In-market prices for logs in China – New Zealand’s largest export market – have fallen in recent weeks and ANZ Bank warns the drop will make the harvest of some woodlots unprofitable. While some price softening is not unusual at this time of year as construction activity slows in the hot months, “the scale of the correction was unexpected,” said ANZ agriculture economist Susan Kilsby.
The price of an A-grade log landed in China has fallen from US$130/JAS cubic-metre in early June to approximately US$105/JAS cubic-metre. “The current price level is difficult to quantify as the market has been moving rapidly downwards and in this environment, buyers are unwilling to commit to pricing,” she adds.
While some exporters are optimistic the bottom may have been reached “this seems unlikely given the quantity of logs sitting on wharves in China is expected to increase,” Kilsby says. A number of ships are sitting on the water destined for China without letters of credit. Sales are typically negotiated on a cost and freight basis where the buyer is responsible for the freight costs. This means for a portion of the logs on the water, the sales process has not been completed, she says.
A lift in the supply of logs and lumber into China relative to current demand is the main reason log prices have corrected, Kilsby says. The quantity of logs that have been imported into China in recent months is more than normal. New Zealand has steadily increased its share of the China log market in recent years to become the largest supplier of logs to China.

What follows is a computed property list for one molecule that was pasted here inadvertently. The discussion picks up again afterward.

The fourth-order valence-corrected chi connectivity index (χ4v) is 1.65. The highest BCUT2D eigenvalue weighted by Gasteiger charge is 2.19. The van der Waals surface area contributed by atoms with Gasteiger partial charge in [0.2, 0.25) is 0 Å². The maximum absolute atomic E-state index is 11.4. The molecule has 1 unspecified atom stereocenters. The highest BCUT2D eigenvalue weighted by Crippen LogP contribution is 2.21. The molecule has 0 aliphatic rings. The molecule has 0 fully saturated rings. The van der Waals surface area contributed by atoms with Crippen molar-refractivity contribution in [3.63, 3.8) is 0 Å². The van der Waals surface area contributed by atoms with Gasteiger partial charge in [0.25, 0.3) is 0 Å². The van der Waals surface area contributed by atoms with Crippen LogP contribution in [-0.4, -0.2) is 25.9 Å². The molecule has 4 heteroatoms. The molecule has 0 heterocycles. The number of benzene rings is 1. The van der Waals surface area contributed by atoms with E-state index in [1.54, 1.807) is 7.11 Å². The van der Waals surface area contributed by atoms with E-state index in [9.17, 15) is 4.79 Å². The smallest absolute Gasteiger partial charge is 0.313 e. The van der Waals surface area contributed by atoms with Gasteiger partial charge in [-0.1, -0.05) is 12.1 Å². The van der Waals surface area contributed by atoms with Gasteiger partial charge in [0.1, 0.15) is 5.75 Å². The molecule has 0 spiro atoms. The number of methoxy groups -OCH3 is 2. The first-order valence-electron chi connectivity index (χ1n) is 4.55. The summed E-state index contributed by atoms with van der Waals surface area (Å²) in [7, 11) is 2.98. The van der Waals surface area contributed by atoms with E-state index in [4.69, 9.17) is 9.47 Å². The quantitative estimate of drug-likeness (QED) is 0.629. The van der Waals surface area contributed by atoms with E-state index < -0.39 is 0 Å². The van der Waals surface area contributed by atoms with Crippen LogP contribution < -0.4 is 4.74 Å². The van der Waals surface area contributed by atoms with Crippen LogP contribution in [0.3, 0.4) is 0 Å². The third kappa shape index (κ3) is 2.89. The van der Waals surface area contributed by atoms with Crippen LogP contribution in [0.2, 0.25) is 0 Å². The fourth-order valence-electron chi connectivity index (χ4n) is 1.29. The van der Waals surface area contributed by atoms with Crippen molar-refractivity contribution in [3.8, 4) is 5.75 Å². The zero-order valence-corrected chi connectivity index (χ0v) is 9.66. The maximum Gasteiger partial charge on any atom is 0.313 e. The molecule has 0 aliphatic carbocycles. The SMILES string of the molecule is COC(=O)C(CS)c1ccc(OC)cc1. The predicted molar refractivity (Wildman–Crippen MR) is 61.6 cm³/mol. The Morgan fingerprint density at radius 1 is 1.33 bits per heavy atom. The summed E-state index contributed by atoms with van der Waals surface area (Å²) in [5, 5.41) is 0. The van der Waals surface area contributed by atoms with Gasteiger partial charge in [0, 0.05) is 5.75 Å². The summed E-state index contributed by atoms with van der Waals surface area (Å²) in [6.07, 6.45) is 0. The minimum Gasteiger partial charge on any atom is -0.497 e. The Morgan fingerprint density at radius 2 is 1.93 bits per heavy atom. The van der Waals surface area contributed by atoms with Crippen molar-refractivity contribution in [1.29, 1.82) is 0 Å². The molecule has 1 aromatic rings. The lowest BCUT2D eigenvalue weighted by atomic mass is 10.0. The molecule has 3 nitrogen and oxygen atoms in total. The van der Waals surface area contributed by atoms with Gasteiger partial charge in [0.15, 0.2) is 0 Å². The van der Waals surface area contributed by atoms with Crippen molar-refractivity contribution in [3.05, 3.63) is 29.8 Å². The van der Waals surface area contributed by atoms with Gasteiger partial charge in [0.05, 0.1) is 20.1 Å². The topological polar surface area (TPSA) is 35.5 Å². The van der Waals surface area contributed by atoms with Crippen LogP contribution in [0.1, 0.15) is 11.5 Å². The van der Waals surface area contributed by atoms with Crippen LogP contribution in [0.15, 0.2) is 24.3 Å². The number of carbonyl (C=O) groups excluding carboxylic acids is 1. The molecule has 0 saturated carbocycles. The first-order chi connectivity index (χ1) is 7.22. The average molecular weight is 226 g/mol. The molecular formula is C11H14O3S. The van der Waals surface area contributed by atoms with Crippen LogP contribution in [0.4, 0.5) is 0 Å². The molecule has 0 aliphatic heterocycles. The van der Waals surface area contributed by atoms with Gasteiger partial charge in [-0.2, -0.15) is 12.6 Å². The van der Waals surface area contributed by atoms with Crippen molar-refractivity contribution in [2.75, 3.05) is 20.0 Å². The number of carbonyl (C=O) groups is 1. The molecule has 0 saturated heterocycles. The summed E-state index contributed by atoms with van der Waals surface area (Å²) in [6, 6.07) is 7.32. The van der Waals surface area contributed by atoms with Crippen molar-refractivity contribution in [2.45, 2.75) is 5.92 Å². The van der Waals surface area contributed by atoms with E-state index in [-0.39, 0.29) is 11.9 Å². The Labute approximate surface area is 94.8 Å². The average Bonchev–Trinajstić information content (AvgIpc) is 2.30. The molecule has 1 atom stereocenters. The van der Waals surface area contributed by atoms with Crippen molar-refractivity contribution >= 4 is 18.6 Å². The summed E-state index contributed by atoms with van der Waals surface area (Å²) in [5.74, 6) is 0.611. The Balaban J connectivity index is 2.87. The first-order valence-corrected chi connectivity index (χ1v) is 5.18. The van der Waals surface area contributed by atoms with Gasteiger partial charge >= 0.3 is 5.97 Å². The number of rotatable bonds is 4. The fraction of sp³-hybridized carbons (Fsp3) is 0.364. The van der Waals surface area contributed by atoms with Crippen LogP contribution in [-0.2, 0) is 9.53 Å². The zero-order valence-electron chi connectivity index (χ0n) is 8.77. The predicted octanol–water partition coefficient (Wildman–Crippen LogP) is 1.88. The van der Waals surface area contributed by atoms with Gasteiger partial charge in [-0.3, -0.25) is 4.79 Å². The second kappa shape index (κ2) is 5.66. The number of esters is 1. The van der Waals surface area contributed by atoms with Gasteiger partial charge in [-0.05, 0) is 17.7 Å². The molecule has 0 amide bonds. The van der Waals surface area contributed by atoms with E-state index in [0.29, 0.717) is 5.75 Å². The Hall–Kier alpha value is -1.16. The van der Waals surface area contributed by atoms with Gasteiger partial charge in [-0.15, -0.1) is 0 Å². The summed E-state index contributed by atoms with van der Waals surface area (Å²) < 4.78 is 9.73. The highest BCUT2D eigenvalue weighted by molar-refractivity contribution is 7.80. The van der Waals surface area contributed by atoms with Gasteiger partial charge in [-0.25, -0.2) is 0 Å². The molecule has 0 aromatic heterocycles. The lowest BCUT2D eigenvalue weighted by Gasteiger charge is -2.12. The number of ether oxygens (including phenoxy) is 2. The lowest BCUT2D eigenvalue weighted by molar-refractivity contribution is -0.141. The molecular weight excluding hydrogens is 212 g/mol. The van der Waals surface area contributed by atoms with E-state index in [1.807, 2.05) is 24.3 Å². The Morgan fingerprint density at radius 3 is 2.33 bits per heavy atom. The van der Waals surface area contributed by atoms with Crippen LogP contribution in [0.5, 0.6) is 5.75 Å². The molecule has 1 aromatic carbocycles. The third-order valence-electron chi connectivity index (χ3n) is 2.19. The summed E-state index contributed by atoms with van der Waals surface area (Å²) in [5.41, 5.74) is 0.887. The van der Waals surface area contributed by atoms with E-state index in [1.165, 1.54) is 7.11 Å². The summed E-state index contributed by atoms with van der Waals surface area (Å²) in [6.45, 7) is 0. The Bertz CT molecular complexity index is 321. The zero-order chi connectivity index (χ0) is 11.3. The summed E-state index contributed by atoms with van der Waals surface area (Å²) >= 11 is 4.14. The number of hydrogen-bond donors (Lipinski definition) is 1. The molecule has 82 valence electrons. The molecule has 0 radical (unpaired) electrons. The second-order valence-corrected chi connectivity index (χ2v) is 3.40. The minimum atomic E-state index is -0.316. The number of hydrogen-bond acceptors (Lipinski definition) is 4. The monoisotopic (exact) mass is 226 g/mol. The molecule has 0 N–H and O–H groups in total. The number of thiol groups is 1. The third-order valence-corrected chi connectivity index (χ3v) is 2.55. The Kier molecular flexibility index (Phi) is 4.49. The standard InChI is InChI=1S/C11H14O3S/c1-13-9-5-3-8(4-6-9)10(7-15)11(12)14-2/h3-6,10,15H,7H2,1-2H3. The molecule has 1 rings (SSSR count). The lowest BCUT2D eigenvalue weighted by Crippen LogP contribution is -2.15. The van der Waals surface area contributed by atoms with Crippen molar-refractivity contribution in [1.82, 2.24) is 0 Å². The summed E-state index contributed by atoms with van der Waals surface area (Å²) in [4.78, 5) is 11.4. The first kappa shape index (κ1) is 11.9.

New Zealand’s exports this year to date have lifted by 22 percent. An extra 1.35 million cubic-metres of logs were exported from New Zealand during the first five months of 2019 – equivalent to about one additional month of supply.
The quantity of logs sitting on wharves in China has lifted to about twice the normal level. While that is not unusual for this time of year, Kilsby says the figure is likely to grow due to the volume of logs currently on the water. She says harvesting activity is slowing in New Zealand as a result of the lower returns. Some harvesting crews have been laid off while others are having volume restrictions placed on them.
The drop in harvesting is expected to primarily occur in the smaller woodlots due to the one-off nature of this revenue. The larger forest owners are more likely to continue harvesting as lower returns from the current spot market will be offset in some cases by contracts already in place, and will be more readily absorbed due to receiving continuous revenue from harvesting.
She says, however, any slowing of felling activity will help the oversupply situation and therefore will assist the China market to recover, or at the least reduce further price falls. A substantial improvement in prices is not likely to occur in the short-term and it may take six months for a marked lift in price, as existing stocks need to be worked through and buyer confidence needs to rebuild.
Kilsby also says diverting a portion of the logs destined for China to other markets would also be beneficial. The quantity of raw logs exported to markets other than China has fallen away in recent years. This is primarily due to these markets not being able to match the prices being offered by Chinese buyers.
“The drop in pricing may now help other markets be more competitive. But it will still be a challenge to divert a significant volume of logs into other markets given that China currently accounts for approximately 80 percent of all the logs exported from New Zealand,” she says.
For further coverage on the impact of the log price drop, click here.
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